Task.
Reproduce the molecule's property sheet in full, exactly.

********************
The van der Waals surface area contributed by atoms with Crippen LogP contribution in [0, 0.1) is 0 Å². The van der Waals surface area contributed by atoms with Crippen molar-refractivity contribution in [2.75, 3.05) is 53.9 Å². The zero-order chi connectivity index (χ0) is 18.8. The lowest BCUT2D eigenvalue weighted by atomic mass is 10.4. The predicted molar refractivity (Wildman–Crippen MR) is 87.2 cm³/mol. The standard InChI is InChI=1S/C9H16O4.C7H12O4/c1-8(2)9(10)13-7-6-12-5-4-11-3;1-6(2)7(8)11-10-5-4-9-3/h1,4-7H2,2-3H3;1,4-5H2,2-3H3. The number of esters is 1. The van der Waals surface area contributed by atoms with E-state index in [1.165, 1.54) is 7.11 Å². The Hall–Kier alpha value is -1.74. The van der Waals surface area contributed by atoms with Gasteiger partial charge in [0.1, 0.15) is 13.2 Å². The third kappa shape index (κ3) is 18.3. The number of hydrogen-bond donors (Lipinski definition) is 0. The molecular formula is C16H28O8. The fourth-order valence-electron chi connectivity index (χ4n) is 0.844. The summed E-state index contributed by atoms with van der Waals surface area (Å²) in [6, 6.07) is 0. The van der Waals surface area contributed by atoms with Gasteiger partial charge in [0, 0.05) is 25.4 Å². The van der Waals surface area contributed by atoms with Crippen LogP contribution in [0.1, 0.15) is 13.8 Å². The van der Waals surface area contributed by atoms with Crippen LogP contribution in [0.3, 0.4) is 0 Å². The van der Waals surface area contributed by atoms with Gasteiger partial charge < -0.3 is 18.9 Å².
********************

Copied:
The van der Waals surface area contributed by atoms with Crippen LogP contribution in [0, 0.1) is 0 Å². The van der Waals surface area contributed by atoms with Crippen molar-refractivity contribution in [2.75, 3.05) is 53.9 Å². The zero-order chi connectivity index (χ0) is 18.8. The lowest BCUT2D eigenvalue weighted by atomic mass is 10.4. The predicted molar refractivity (Wildman–Crippen MR) is 87.2 cm³/mol. The standard InChI is InChI=1S/C9H16O4.C7H12O4/c1-8(2)9(10)13-7-6-12-5-4-11-3;1-6(2)7(8)11-10-5-4-9-3/h1,4-7H2,2-3H3;1,4-5H2,2-3H3. The number of esters is 1. The van der Waals surface area contributed by atoms with E-state index in [1.165, 1.54) is 7.11 Å². The Hall–Kier alpha value is -1.74. The van der Waals surface area contributed by atoms with Gasteiger partial charge in [0.1, 0.15) is 13.2 Å². The third kappa shape index (κ3) is 18.3. The number of hydrogen-bond donors (Lipinski definition) is 0. The molecular formula is C16H28O8. The fourth-order valence-electron chi connectivity index (χ4n) is 0.844. The summed E-state index contributed by atoms with van der Waals surface area (Å²) in [6, 6.07) is 0. The van der Waals surface area contributed by atoms with Gasteiger partial charge in [0, 0.05) is 25.4 Å². The van der Waals surface area contributed by atoms with Crippen LogP contribution in [0.1, 0.15) is 13.8 Å². The van der Waals surface area contributed by atoms with Crippen LogP contribution in [0.3, 0.4) is 0 Å². The van der Waals surface area contributed by atoms with Gasteiger partial charge < -0.3 is 18.9 Å².